Generic standard operations do not include information on the cycle time, which left us with another huge problem to solve: how to stabilize the cycle times. The answer, however, was simple: 5S.
A COUPLE MORE Ss
As many others before it, the lean transformation of Çimtas Module & Shipyard started with 5S.
In the last quarter of 2011, 5S workouts were launched in pilot areas with “high speed,” as the name of our lean program suggests. At the beginning we had a lot of team members who even called it “S5” instead of 5S. Questions abounded, ranging from “What are we doing?” to “Why are we doing this?” As time went by, however, doubts on 5S started to dissipate and questions like “Why weren’t we doing this before?” or “Why didn’t we start 5S before?” started to come up in conversations.
Today, 100% of the company’s space is organized using 5S. In the early workouts we had arranged, 62 staff and 89 craft team members were involved. Over the past four years, members of these 5S teams have made over 50 presentations of their workouts.
At the end of 2013, a 5S committee was formed and started to plan and monitor 5S activities. Members of this committee carried out over 1,500 audits in the areas within the scope of 5S in order to improve the level of adoption and sustainability of the method in those areas.
As we learned about 5S and made progress, we realized there are actually two more Ss that are very important to us: Safety and Standard Operation. We added them to our scope of action and called our activities 5S+2S: all audits and workouts started to include safety walks and standard operation checks.
For the Izmit Bridge project, we are now producing over 100 girders that are 35 meters in length and 25 meters in width. While the total production time will be around 18 months, it will only take a month and a half to put in place and assemble the bridge. This means that we need to product the girders in advance and store them in a very large warehouse – they will wait there until project completion.
As you can imagine, the girders are so big that moving them from one location to another within the plant is a difficult and costly exercise. To minimize transportation, we therefore plan all logistics movements and follow that schedule to the letter, which would not be possible without 5S: every girder block is given a specified location for a certain period of time and is then moved to another location for further operations, allowing for a new product to take its place. One tiny mistake and all the synchronization effort is lost.
Teams are aware that without 5S our very large facility (208.500 square meters) would not be enough for this project.
The main purpose of employee suggestions is to create a system whereby every Çimtas Module & Shipyard employee can freely share their ideas for improvement, either about their own work or about other departments and processes. In order to make this practice sustainable and a part of our corporate identity, we request that every employee gets involved with at least one suggestion per month.
All suggestions that are given to other departments must be reviewed and answered within 30 days. The reviewer has to provide the suggestion’s owner with feedback in case the suggestion is considered not viable. This is one of the most critical elements to encourage employees to believe in the continuous improvement culture we are establishing and to contribute to the system.
Every adopted suggestion is considered as a Before/After Kaizen. It is reviewed and rewarded based on the area it concerns (5S, efficiency, etc). Additionally, all team leaders review and vote on their teammates’ kaizens in monthly meetings. After the vote, the first six kaizens are rewarded separately and shared with the rest of the organization during the Lean Sharing Meetings that we hold every two months.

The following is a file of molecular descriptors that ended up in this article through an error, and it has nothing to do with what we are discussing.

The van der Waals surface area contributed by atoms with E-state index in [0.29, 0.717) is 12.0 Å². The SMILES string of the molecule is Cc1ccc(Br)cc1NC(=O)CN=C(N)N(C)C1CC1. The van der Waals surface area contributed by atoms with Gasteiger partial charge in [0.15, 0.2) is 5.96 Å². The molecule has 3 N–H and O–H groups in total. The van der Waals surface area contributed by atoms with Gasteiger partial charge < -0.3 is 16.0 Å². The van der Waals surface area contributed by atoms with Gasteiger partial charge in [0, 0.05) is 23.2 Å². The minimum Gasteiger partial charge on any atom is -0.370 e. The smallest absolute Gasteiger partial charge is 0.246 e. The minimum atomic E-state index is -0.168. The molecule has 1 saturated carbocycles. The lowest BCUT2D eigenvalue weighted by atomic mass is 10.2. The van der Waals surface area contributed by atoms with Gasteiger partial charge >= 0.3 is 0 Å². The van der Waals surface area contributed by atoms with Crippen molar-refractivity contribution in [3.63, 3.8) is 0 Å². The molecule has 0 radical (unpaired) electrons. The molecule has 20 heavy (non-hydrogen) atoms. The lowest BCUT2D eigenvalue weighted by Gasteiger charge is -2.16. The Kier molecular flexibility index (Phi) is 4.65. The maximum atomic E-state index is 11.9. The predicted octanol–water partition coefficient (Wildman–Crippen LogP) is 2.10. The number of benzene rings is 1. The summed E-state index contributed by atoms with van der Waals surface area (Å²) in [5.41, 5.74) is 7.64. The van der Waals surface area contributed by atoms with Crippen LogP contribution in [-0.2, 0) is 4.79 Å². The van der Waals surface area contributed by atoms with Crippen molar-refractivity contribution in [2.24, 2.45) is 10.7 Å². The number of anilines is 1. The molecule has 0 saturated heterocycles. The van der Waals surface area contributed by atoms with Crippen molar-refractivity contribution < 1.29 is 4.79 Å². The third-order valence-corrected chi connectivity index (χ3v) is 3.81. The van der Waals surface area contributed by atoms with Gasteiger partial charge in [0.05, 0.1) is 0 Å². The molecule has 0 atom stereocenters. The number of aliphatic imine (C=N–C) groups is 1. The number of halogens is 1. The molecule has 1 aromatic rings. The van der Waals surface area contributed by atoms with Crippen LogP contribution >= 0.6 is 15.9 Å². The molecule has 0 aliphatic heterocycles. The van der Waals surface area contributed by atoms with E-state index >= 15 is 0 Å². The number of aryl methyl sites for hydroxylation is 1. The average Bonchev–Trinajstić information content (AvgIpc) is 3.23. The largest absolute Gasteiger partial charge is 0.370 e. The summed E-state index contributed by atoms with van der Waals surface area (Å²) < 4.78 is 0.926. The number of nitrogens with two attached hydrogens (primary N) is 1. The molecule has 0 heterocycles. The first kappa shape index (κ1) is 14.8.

Our employee suggestions system has allowed for a more creative environment, as proved by the increased number of kaizens we complete every year: it was 417 in 2012, 2,203 in 2013, and already 2,345 in the first nine months of 2014. As this numbers grows, our work becomes more meaningful, much easier, and less tiresome.
As all of these lean activities became part of our daily work, the need arose for someone to coordinate the lean transformation of Çimtas Module & Shipyard. The Lean Committee was formed in 2013, consisting of our top management and lean facilitators.
The committee leads the lean transformation focusing on the following questions:
- What is the value created through the use of all the lean tools we have applied?
- How can we improve these lean tools and better adapt them to Çimtas Module & Shipyard’s lean culture, in a bid to create Çimtas Module & Shipyard’s Lean Way?
- How can we develop lean facilitators, so that individuals at all levels of organization can successfully lead lean activities?
The committee is also in charge of detecting and trying to solve bottlenecks, to provide the team with all the support they need.
Another important responsibility of the committee is to lead the Lean Sharing Meetings to spread the word on the company’s lean activities and to transfer the philosophy from top management to the shop floor.
These meetings are held every two months with the participation of 100 employees (both white and blue collar) and last three hours. The total number of employees is around 450 (depending on the project), which means that the participation rate for each meetings is more than 20%.
These gathering are made of two sections and always start with a HSE presentation, which is the number one priority for Çimtas Module & Shipyard at all times. They then see the presentation of the results of the lean activities and, in the second section, more information shared on 5S+2S and kaizen projects completed in the last two months.
The presentations aim to bring attendees (and indirectly all employees) up to speed with the value that has most recently been created and with what lean efforts have achieved in the last two months. They also focus on the areas that still offer opportunities for improvement.
When the meetings are over, blue-collar workers who have completed the best kaizen are awarded, to try and ensure that the team’s morale and focus are at their highest for the months to come.
A NEVER-ENDING JOURNEY
We believe that the success of our lean journey goes beyond numbers and percentages. At Çimtas Module & Shipyard, we have a unique perspective of lean, which allows us to see the extraordinary impact that today’s decisions on how to customize lean practices can have on our future as a business. That is why we focus on a culture of “High Speed Lean” here.
Four years into our lean journey, we at Çimtas Module & Shipyard can say we managed to break through and to adapt lean to our corporate identity. At the same time, we know that our lean transformation will never stop unfolding. After all, kaizen is a never-ending activity.
Nezih Soydan is Vice President of the Lean Institute Turkey
Ekrem Sarikaya is Quality Assurance Lead at Çimta? Module & Shipyard
Cem Akil is Planning Chief at Çimta? Module & Shipyard